When past and present converge, the characters in these short stories must reexamine the future they planned. Myriad characters and situations populate these stories pushing the characters to decide whether to risk changing their lives as they face loss, love, and revelations. In these short stories of beginnings and endings, of recognizing moments of before and after, of choosing to stay or leave, of facing a future divergent from expectations, lives a thread of hope in life’s ability to transform.
Targeted Age Group:: 25-60
What Inspired You to Write Your Book?
My fascination with human behavior, human morality, and human choices lead me to write a variety of short stories exploring how people handle the transitions in life they face whether instigated by themselves or someone else. Life itself is a constant instigation of choosing whether to take a chance or to follow the expected path.
How Did You Come up With Your Characters?
As a general rule, my characters come to me. They begin to whisper in the recesses of my imagination until I decide to write down what they're telling me. I find when I listen to what's developing, the characters are easier to write than when I try to push them into a mold to fit my expectations or what I presume the expectations of the reader will be. I prefer to sit back and let the character develop along with the story because I find it exciting, inspiring, and motivating to discover both the characters and their stories as I write.
Stella stepped into the room where she’d lost herself, the last place she remembered being the girl she remembered before she became… this, whatever this was.
She looked into the mirror she’d looked into so often over those years and the face looking back at her looked nothing like the face she’d looked at just that morning in a different mirror in a hotel room not far from this place, this place she’d vowed never to set foot in again. The face looking back at her held an innocence she couldn’t remember ever feeling, but must have. The jaded face she’d looked at earlier felt more disconnected than even this innocent face.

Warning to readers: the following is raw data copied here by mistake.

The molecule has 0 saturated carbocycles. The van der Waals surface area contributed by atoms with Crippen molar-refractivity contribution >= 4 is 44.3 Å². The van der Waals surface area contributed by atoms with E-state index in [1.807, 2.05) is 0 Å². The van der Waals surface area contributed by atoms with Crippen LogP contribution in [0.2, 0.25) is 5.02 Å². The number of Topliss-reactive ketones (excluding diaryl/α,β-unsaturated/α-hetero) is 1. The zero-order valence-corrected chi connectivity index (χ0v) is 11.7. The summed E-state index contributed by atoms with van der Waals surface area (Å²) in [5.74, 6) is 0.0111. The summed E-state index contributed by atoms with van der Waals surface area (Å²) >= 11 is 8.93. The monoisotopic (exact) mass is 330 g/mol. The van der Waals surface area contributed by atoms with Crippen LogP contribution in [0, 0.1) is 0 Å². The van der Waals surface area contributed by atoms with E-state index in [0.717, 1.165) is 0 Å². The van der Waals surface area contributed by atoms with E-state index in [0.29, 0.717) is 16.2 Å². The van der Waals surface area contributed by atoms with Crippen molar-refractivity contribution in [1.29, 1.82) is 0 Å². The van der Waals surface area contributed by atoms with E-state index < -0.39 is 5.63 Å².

She turned away from the mirror and walked around the sparsely furnished room. An old metal bed frame leaned against the wall. She remembered putting that bed, or at least one very much like it, together each Fall semester. She noted the bed was too damaged to put together anymore. There was no mattress. She hoped the mattress she’d slept on had been burned to ashes or shredded into confetti-sized pieces. Anything to destroy the memories it held.
She looked toward the built-in shelves she’d so carefully displayed her life on in those days. The built-in dressers that had housed her clothing, dishes, and odds and ends now stood as empty as they were at the beginning of each school year. Everything she owned, with the exception of her car, contained in this small room. Somehow it felt smaller than it had then.
She blinked back a tear and opened the closet doors. Looking inside she saw nothing but an empty rod and a shelf in each. Even the racks on the doors where she’d hung her towels were gone. It felt oddly like her room and not like her room.
It was nothing like she remembered and yet still felt so familiar. So much had happened between these four walls. Her entire life had changed between these four walls. Her faith in people had been demolished between these four walls. Her sense of self had been lost between these four walls.
She walked to the window and stared out at a mostly empty parking lot and the buildings in the distance. Trees dotting the landscape blocked views she’d easily seen all those years ago. She let her mind wander back to the days when she’d embraced this room, when she’d felt like life was a huge adventure just waiting for her to explore, when she’d felt like nothing could ever stop her.
She remembered happy moments and making friends. She remembered laughter and silliness. She remembered music and dancing. She remembered relationships lost and gained. She remembered studying until she fell asleep on her books and waking up with her highlighter in her hair. She remembered her excitement over having her own life.
She didn’t want to remember that, but how could she not? That moment had defined her for so very long. That moment when she felt friendly hands turn to unwelcome touches, when her pleas for him to stop had been ignored, when her tears were laughed at… when her best friend turned worst foe.